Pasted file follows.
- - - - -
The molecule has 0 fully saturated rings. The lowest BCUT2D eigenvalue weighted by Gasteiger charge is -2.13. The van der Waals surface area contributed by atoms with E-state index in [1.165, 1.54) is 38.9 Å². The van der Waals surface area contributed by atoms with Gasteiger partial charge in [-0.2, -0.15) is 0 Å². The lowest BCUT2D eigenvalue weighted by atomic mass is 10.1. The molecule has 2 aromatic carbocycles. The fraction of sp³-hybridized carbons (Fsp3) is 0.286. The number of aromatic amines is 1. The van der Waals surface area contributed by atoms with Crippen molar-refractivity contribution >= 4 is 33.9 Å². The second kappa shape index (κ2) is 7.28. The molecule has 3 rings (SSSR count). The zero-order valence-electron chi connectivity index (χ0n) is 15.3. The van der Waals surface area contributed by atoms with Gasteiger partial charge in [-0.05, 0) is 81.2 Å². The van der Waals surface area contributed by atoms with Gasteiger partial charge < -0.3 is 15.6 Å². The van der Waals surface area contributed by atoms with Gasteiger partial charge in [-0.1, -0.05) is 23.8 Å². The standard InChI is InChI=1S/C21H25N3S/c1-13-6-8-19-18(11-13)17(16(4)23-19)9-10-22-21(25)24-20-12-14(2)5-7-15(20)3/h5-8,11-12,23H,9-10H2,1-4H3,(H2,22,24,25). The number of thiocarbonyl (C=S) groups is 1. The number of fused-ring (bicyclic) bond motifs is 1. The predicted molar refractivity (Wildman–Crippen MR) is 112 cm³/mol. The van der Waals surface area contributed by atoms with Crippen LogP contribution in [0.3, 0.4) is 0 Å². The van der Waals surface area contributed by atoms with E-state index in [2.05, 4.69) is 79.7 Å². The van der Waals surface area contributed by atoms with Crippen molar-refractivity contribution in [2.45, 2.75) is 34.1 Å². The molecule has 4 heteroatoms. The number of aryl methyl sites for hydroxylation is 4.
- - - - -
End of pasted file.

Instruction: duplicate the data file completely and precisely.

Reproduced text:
The molecule has 0 fully saturated rings. The lowest BCUT2D eigenvalue weighted by Gasteiger charge is -2.13. The van der Waals surface area contributed by atoms with E-state index in [1.165, 1.54) is 38.9 Å². The van der Waals surface area contributed by atoms with Gasteiger partial charge in [-0.2, -0.15) is 0 Å². The lowest BCUT2D eigenvalue weighted by atomic mass is 10.1. The molecule has 2 aromatic carbocycles. The fraction of sp³-hybridized carbons (Fsp3) is 0.286. The number of aromatic amines is 1. The van der Waals surface area contributed by atoms with Crippen molar-refractivity contribution >= 4 is 33.9 Å². The second kappa shape index (κ2) is 7.28. The molecule has 3 rings (SSSR count). The zero-order valence-electron chi connectivity index (χ0n) is 15.3. The van der Waals surface area contributed by atoms with Gasteiger partial charge in [-0.05, 0) is 81.2 Å². The van der Waals surface area contributed by atoms with Gasteiger partial charge < -0.3 is 15.6 Å². The van der Waals surface area contributed by atoms with Gasteiger partial charge in [-0.1, -0.05) is 23.8 Å². The standard InChI is InChI=1S/C21H25N3S/c1-13-6-8-19-18(11-13)17(16(4)23-19)9-10-22-21(25)24-20-12-14(2)5-7-15(20)3/h5-8,11-12,23H,9-10H2,1-4H3,(H2,22,24,25). The number of thiocarbonyl (C=S) groups is 1. The number of fused-ring (bicyclic) bond motifs is 1. The predicted molar refractivity (Wildman–Crippen MR) is 112 cm³/mol. The van der Waals surface area contributed by atoms with Crippen LogP contribution in [0.3, 0.4) is 0 Å². The van der Waals surface area contributed by atoms with E-state index in [2.05, 4.69) is 79.7 Å². The van der Waals surface area contributed by atoms with Crippen molar-refractivity contribution in [2.45, 2.75) is 34.1 Å². The molecule has 4 heteroatoms. The number of aryl methyl sites for hydroxylation is 4.